Another way of limiting de-tagging is to work with user permissions. Not every affiliate manager should be allowed to re-tag players or change commission. Not every employee should be able to do operations that might give them the chance to do something unethical. Stricter user permissions locally is very important in any sensitive system.

        Why is it that not every employee in a bank can’t transfer money between the customers accounts or abuse the system? Because the systems were built so that they just can’t, they are not allowed to, it’s being supervised. Build the affiliate systems more like the banking systems or other sensitive systems.

        If you have to detag or change something in the affiliate backend it would be easy to implement that you have to state a reason why you did the change. This reason would be visible to the affiliates. If a player has committed fraud, they can flag him for that but you will be able to see that as well as an affiliate. If you change the commission for a day, you must enter a reason and we can see that something has been changed. This is not rocket science! Systems where abuse or improper use exists everywhere today.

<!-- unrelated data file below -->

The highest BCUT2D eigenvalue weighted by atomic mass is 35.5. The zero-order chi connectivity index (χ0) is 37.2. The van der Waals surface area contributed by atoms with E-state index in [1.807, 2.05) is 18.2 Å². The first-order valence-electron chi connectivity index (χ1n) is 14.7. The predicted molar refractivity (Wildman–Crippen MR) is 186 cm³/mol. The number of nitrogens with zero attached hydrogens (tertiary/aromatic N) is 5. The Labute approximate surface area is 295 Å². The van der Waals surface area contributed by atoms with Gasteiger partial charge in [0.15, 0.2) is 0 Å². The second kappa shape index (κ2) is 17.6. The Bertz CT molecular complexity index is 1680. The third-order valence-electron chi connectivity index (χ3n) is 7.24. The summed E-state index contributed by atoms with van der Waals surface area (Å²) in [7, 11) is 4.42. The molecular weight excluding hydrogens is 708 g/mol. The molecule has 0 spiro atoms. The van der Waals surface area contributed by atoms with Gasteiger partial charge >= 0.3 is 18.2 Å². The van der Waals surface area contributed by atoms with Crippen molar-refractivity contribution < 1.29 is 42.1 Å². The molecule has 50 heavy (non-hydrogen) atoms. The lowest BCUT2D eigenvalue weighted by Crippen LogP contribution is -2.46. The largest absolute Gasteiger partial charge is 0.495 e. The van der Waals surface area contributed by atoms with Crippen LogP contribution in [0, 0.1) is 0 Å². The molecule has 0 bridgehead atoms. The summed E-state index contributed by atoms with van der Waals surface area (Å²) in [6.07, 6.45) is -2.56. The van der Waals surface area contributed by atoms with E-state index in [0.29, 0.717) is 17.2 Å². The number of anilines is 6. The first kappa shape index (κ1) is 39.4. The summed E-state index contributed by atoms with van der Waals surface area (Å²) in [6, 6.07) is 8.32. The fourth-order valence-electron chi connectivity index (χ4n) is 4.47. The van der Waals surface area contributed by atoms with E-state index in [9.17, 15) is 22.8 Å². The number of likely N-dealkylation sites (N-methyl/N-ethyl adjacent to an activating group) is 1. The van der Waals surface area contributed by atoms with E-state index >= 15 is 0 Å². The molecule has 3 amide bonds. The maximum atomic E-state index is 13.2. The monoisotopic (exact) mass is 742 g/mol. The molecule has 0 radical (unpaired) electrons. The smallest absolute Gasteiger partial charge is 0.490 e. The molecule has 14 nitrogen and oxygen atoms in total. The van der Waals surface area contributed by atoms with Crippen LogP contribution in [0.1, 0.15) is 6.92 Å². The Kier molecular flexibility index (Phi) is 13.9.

I remember there was a website a few years back that did audits on casinos (FDTs, deposits, tagging etc) and posted the results out in the open. I don’t remember the name but they closed down unfortunately. Saw in over at CAP.

        Lloyd, that is an important question you are asking (what happens if a whale just stops playing by himself?). That would not be a problem if there is full transparency in the industry. The affiliates would accept the fact that players move on or runs out of money. But with the current climate in the industry you always get suspicious, and I hate that. Trust must grow organically. If affiliates get more stats they will start trusting the casinos more not screwing them over and both parties will earn more money in the long run.

        The reason why affiliates don’t demand more transparency might be because many are happy with their current earnings. They might be afraid of loosing what they have. They might not understand that statistics is the most important thing in doing business online. Maybe they don’t know what to do with all the data. Maybe they are just happy to get a few extra $$$ each month.

        If you compare the casino affiliate business to other businesses the transparency is way lower in our industry. In other marketing industries it would be unthinkable not getting access to all available stats. In many ways the igaming industry is way behind.

        I think that the first casino that is really transparent with everything will gain a lot and be ahead of many other conservative casinos. I would happily give more exposure to a casino that is fully transparent (given that the product is good as well).